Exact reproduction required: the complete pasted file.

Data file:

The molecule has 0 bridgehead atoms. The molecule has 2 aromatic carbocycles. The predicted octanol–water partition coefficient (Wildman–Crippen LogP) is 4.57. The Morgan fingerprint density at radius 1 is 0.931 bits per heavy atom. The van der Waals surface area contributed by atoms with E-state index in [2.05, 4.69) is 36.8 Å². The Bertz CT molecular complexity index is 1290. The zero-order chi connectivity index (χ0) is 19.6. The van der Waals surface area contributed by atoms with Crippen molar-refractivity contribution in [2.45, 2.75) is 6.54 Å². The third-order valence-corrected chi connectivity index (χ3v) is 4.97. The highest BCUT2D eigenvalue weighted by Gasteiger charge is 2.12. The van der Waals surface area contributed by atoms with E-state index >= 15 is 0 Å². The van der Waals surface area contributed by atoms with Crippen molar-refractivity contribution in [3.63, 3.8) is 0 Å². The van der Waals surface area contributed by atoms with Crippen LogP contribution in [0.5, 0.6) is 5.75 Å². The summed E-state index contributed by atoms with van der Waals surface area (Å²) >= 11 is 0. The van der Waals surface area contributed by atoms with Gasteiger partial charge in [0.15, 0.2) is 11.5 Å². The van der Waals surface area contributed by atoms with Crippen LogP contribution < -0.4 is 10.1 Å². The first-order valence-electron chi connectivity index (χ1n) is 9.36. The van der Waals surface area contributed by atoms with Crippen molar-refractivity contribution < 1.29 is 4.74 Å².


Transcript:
The molecule has 0 bridgehead atoms. The molecule has 2 aromatic carbocycles. The predicted octanol–water partition coefficient (Wildman–Crippen LogP) is 4.57. The Morgan fingerprint density at radius 1 is 0.931 bits per heavy atom. The van der Waals surface area contributed by atoms with E-state index in [2.05, 4.69) is 36.8 Å². The Bertz CT molecular complexity index is 1290. The zero-order chi connectivity index (χ0) is 19.6. The van der Waals surface area contributed by atoms with Crippen molar-refractivity contribution in [2.45, 2.75) is 6.54 Å². The third-order valence-corrected chi connectivity index (χ3v) is 4.97. The highest BCUT2D eigenvalue weighted by Gasteiger charge is 2.12. The van der Waals surface area contributed by atoms with E-state index >= 15 is 0 Å². The van der Waals surface area contributed by atoms with Crippen molar-refractivity contribution in [3.63, 3.8) is 0 Å². The van der Waals surface area contributed by atoms with Crippen LogP contribution in [0.5, 0.6) is 5.75 Å². The summed E-state index contributed by atoms with van der Waals surface area (Å²) >= 11 is 0. The van der Waals surface area contributed by atoms with Gasteiger partial charge in [0.15, 0.2) is 11.5 Å². The van der Waals surface area contributed by atoms with Crippen LogP contribution < -0.4 is 10.1 Å². The first-order valence-electron chi connectivity index (χ1n) is 9.36. The van der Waals surface area contributed by atoms with Crippen molar-refractivity contribution < 1.29 is 4.74 Å².